December 17, 2019Big Data Analytics in the Cloud for Today’s Distributed and Diverse Data
91% of businesses today are facing persistent barriers to digital transformation and are looking to make major investments in security and compliance, multi-cloud, self-service analytics and artificial intelligence. Only too aware of operating in a ‘transform or die’ landscape, performance is becoming table stakes. The next hurdle to overcome is ensuring that analytics keeps pace with the need for today’s data driven businesses to move quickly and independently. All of the components of this hurdle boil down to data agility – and finding a way to let the machines do the work because modern data is too distributed, dynamic, and diverse for humans to manage it. With AtScale’s new feature release, businesses can deliver on the promise of data transformation with a single enterprise view of all analytics data at scale.
Several years ago if you had asked me what is the biggest issue pressing business-focused analytics consumers on the path to digital transformation, I would have answered scale & performance. Hands down, the amount of data people collected and stored represented a huge challenge for analysts. When I say performance, I mean in a holistic manner; not just per query execution speed, also large query performance, small query performance, specific workload type performance, and concurrent querying performance. In order to be a production-ready implementation, production must be handled at scale.
Today? I feel like the performance challenge has been largely addressed. Not that it’s solved, but we have technologies and techniques that can mitigate the majority of the challenge. In an absolute sense, performance will never be solved because people want answers in 0 ms – in fact, they actually want the answers to magically arrive before they even think of the question. Adding to that, the more data we consume, the bigger our appetite for data consumption gets.
So then, what’s the big new challenge?
I believe we should focus deeply on the growing demand for agility in analytics. Think about the overall process of inventing new analytics, or updating/refreshing existing analytics. The cycle time for thinking of a valuable analysis, getting the data together, asking the question, discovering you made a few mistakes, correcting those mistakes, gathering more/different data and then finally learning that you either had a great intuition and this is now a core KPI, or else while it was a great exercise (the journey is more important than the destination but we mostly get paid by getting to the destination, right pilots?), the analysis did not yield the insight we were hoping. That’s a process that can take a really long time. Today, it includes many manual human steps, and humans add latency.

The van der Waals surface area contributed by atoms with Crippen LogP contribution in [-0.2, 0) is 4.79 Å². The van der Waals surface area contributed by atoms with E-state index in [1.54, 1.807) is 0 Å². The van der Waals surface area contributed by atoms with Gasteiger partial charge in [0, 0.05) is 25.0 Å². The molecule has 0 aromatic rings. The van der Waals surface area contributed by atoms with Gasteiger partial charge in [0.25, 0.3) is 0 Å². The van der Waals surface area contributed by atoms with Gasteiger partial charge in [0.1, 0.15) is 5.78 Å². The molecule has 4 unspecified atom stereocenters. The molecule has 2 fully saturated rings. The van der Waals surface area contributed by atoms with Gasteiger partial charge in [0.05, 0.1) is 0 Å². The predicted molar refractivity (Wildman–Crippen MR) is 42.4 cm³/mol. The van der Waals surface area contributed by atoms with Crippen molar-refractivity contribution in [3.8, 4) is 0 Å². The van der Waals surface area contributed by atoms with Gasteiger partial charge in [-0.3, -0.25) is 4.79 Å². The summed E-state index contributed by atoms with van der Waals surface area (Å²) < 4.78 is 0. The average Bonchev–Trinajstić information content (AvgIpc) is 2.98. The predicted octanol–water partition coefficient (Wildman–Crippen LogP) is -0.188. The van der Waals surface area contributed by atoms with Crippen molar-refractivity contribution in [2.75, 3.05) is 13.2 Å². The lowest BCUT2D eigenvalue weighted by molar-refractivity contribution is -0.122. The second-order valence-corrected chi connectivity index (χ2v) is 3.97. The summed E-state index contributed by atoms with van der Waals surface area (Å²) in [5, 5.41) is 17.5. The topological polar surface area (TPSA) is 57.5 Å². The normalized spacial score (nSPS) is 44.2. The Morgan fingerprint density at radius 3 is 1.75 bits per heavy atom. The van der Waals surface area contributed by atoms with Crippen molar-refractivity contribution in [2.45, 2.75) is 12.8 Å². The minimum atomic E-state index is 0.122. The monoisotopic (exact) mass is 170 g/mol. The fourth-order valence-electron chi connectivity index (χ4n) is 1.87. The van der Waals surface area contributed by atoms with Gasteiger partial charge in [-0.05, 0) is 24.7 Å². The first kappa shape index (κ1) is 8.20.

In other words
There’s huge value in extreme analytical agility—just imagine where we’d all be if we could be nimble with data. The pace of innovation from personal empowerment and a corporate perspective would be dazzling.
Reflecting on enterprise agility makes me remember when I joined PeopleSoft in the early 2000’s. PeopleSoft, the (spiritual) precursor to Workday, required us to use the internal procurement tool if we wanted office supplies. It. Was. Terrible. I was used to using Amazon to “procure” things and given that relative experience, I was no longer happy to muddle my way through some enterprise application with a poor UX. The point is, the easier technology has made things, the less we are willing to put up with bad experiences. Marc Benioff calls this the consumerization of the enterprise. Data and analytics are so critical to most people’s lives, and unfortunately there is still big time friction standing between you and the ability to use the data to steer your actions.
So, what’s the path forward?
Anything you do on a repeated basis should be understood. Maybe not at a molecular level, but you need to understand the fundamentals. Often in technology, a problem space like analytics has both a subject matter complexity and an infrastructure complexity. So the goal of technology is not to separate the user from understanding the fundamentals of their problem space, it IS to free them from the constraints of their infrastructure.
To solve this class of “big problem” I often hear (and repeat), that abstraction is key. Thinking about how we got to where we are in the analytics industry reminds me of the Leibniz-Russell theory of perception: Data infrastructure exists in our mind, and concretely potentially across multiple data centers and it’s very difficult as humans to reconcile the abstract and the concrete.
For instance, think about an observation of daily life, railroad tracks for which we all see an apparent convergence in the distance; however, we know convergence does not occur because trains would crash if it did. The skeptic requires us to go to that region on the tracks in order to resolve this discrepancy between what we observe and what logic demands. But how close do we have to approach this region to verify non-convergence?
Said another way, what exists and what exists in your head are two different things that are difficult to reconcile.
How does this relate to IT infrastructure?
Even the most knowledgeable IT worker who built the infrastructure has at best an external perception of how it functions. We abstract the notion of a database, a network; even the workload itself is abstract. Ultimately, the disjoint between mind (what we are trying to accomplish) and body (the infrastructure to get that actualized) means the situation is ripe for optimization.
This optimization benefit—the ability to layer in services, the ability to use the infrastructure to a degree that can only be achieved by the assistance of machines – we call this data virtualization. Decoupling the question from how the answer is manifested, hiding all the complexity and layering in multiple value-add services is the path forward for implementing technology that can and will solve previously unsolvable problems.